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Bottom Line extends reach to help 1,000 more students

Kassmin Williams | 9/26/2013, 1:15 p.m.
Today, Bottom Line works with more than 3,000 high school juniors and seniors and college students in Boston, Worcester and ...
(L-R) Ly Truong, Gladys Ngamo, Pat Tetteh and Jocelyn Santos help make up the 98 percent of Bottom Line students who were accepted into college.

Caruffo’s counselor helped cut her list of schools in half and narrow her essay to one topic, helping her get below the 500-word limit.

He also helped Caruffo decide on Clark University. Financial aid was a major factor in the decision for Carrufo, who is paying her tuition alone.

Caruffo’s counselor helped relieve financial worry for her by finding the Phillips Scholarship, which Caruffo applied for and received.

The idea for Bottom Line came out of Borgal’s experience as a guidance counselor for hundreds of students. Borgal wasn’t able to help students with college applications as much as he wished because of time constraints.

“He’d call students a year and two years later, and for a lot of reasons they left school,” Wasserman said. “So the idea when he founded the program in 1997 was, we should be available as a resource for the application process [and] also, once colleges start because things come up. There are academic challenges. There’s finding a way to connect with professors.”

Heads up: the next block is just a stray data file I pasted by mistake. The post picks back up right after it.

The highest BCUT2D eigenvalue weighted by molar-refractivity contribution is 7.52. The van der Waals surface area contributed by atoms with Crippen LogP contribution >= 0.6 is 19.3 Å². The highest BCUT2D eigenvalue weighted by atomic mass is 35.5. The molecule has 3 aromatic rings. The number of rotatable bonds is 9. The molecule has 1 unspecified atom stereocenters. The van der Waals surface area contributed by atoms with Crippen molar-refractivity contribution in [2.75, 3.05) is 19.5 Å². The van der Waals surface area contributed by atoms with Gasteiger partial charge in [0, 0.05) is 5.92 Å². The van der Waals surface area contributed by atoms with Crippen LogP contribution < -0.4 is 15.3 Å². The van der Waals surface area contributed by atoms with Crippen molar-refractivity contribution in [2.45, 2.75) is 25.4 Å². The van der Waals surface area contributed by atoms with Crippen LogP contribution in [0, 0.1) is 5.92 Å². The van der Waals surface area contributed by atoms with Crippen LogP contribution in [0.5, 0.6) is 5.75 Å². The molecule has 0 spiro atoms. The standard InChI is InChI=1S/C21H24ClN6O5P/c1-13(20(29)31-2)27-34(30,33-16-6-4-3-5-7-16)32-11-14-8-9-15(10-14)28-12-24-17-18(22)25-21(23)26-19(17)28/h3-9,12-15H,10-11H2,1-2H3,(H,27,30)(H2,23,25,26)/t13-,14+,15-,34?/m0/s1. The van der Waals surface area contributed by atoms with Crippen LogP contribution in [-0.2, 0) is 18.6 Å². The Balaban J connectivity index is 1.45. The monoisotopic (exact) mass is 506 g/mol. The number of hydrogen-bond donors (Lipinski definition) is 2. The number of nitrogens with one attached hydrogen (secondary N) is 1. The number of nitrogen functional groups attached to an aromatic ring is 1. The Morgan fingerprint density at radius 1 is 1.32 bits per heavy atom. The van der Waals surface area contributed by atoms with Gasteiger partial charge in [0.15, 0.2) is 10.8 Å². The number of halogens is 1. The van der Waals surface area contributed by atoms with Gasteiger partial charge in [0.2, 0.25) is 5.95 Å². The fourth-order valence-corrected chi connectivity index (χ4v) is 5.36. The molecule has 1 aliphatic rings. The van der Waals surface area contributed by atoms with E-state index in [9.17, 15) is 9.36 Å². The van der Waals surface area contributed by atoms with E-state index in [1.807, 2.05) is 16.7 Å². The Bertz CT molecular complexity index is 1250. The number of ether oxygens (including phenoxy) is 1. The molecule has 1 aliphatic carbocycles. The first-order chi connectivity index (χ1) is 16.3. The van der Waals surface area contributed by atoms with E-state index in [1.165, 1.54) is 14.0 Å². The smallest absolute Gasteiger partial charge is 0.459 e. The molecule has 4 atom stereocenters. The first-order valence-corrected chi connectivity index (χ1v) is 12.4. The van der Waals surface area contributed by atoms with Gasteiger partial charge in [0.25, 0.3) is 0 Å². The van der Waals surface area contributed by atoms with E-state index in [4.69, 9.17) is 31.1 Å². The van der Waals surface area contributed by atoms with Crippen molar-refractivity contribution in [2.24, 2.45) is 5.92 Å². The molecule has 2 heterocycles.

The program for high school seniors and juniors became known as the Access Program and the program for college freshmen the Success Program.

Caruffo attended a small school with one guidance counselor. Tatyana Almeita, 18, of Chelsea, attended Chelsea High School, a bigger school with multiple guidance counselors. But both students had the same problem when it came to seeking help with college applications.

Both experienced what Borgal observed as a guidance counselor, that the counselors’ availability to help with college applications was limited.

Almeita said when she asked her guidance counselors to look at her college essays, they’d read them briefly, but she needed the “constant attention” she received from her mentor at Bottom Line.

“I’m so grateful because I was so indecisive. I kept switching my major and switching my college, but [my mentor] kept helping me,” Almeita said.

High school juniors and seniors and college freshmen that are interested in Bottom Line can apply for the program at www.bottomline.org